Der Auerochs

How I came to breed „aurochs“


„Auroch-cow Arizona“ (heck-cattle). Photo © Daniel Foidl, taken on the island of Wörth 2013

I am often asked, how I came to “breeding aurochs” as an architect and project developer.

Here is my story:

I was born in the zodiac sign „Taurus“. I was fascinated by cattle when I was young, after having lived on a farm in Upper Bavaria for two years. There I was allowed to look after the domestic cattle. At that time there was no cattle fattening and no factory farming in Germany, rather I experienced cattle stables with about 40 cows and own breeding bull. The cattle spent a large part of their life outdoors, mostly on pastures, which – if at all – were only fertilized with solid manure from their own farm. Mostly it was dual-use breeds that were kept for milk and meat production. As a result, they also achieved a longer lifespan and gave birth to more calves than today’s high-performance breeds.

These experiences – at a time when agriculture was still primarily used for self-sufficiency – shaped my love for nature and animals. Later the bull was my motive several times in the artistic and school education. After I had learned and practiced the profession of architect, it turned out that I took over a planning office for agricultural buildings in the 70s and was again confronted with the keeping of animals, especially cattle. A lot had changed since my youth experience and young bulls were kept in a very small space in the so-called „bull fattening“ on slatted floors. Calves were separated from their mothers and put in solitary confinement in „cozy“ igloos.

At the same time, the agricultural offices have urged farmers to invest heavily and have offered them cheap financing for stable construction and the purchase of machinery. The result was that many young farmers could no longer hold the farm when they took over the farm and at the same time regulated the prices of agricultural products, and had to give up. Agricultural factories have developed, farms have been converted into houses that were sought by families who could no longer afford the rents in the cities. In my life I have learned that everything that appears to be negative contains positive approaches. Counter reactions were motivated by this and today the suckler cow husbandry increases again, the calves stay with their mothers and the animals live outdoors in summer and in open houses in winter.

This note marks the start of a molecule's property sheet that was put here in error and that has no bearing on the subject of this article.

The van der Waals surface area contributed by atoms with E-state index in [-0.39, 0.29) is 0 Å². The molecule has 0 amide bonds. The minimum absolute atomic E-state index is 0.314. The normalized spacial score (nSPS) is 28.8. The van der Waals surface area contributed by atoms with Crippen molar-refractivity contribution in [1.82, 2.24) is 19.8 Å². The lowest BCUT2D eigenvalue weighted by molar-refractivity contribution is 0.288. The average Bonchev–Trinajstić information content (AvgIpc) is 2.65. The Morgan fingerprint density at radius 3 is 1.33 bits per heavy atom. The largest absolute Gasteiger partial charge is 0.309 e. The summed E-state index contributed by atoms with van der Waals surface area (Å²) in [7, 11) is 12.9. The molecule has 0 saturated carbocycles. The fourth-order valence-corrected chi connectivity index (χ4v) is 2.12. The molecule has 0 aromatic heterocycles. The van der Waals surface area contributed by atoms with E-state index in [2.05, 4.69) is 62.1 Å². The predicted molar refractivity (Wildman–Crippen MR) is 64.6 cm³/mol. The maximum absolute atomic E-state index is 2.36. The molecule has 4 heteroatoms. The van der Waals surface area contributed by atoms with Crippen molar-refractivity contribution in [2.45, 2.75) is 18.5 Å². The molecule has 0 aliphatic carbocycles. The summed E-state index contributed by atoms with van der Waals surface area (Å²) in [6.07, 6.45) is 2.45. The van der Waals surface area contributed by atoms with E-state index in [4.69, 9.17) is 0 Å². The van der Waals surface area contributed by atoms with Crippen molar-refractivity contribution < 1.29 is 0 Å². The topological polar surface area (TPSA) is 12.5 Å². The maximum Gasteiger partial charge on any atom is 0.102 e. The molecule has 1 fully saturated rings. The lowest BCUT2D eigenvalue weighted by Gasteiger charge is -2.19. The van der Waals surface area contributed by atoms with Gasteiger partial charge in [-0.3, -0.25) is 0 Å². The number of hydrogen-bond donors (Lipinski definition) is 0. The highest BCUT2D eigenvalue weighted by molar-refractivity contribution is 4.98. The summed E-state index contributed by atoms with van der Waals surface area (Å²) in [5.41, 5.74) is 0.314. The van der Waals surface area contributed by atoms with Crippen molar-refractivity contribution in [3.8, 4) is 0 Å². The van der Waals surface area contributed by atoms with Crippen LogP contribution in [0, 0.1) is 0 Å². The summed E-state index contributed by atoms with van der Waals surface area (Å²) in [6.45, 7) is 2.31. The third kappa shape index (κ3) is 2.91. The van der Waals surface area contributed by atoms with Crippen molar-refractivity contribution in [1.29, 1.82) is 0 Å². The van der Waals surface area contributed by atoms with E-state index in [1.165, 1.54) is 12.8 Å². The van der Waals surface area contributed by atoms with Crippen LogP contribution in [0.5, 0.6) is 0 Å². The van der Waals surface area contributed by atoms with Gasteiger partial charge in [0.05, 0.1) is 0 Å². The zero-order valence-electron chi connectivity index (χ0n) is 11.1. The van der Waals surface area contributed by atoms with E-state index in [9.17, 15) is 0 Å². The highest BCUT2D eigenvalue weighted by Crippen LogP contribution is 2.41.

The developments in the 70s brought back memories of my youth and towards the end of the same decade I bought and renovated a 300-year-old farm with my family. The 17 hectares of land should be cultivated extensively and so in 1980 we bought the small herd „Aurochs“ – also called Heck cattle – in Hellabrunn Zoo in Munich and used them all year round as landscape carers, after which the Heck cattle had previously only been kept in animal and game parks. It was one of the first year-round free-range cattle breeds in Europe, which spread very quickly and are now used all over Europe to maintain the landscape and to conserve and restore biodiversity.

Our goal was – in addition to landscape conservation and species-appropriate cattle husbandry – to further improve the image of the primeval cattle, which had died out in the 17th century, by continuing the „Auroch breeding“ started by the Heck brothers in the 20s of the past century and to the animals – as far as possible – to return their original habitat. In the 1990s, I was a founding member of the German Association for the Promotion of “Auroch Breeding” (VFA) e.V. In more than 35 years of consistent selection breeding and dedoestication, we have succeeded in creating a real image of the auroch as shown in old reports. In 2005 my family leased the island of Wörth in the „Staffelsee“ in Upper Bavaria and used the „Auroch herd“ there to maintain the park-like landscape. In 2010 the book „The Aurochs“ was published at the Frankfurt Book Fair. In 2014 we sold the best breeding animals to the Nantesbuch Foundation, for which I had developed a grazing project with the restoration of the Haselbach Valley on an area of approx. 100 hectares in the „Tölzer Land“. I visit the herd at regular intervals.

© With best regards, Walter Frisch

1 Kommentarhinterlasse einen Kommentar

  • A lifetime of learning put at the disposal of Europe’s environment, and in the service of one of our most iconic European species. Wonderful!

Hinterlasse einen Kommentar

Your email address will not be published. Required fields are marked *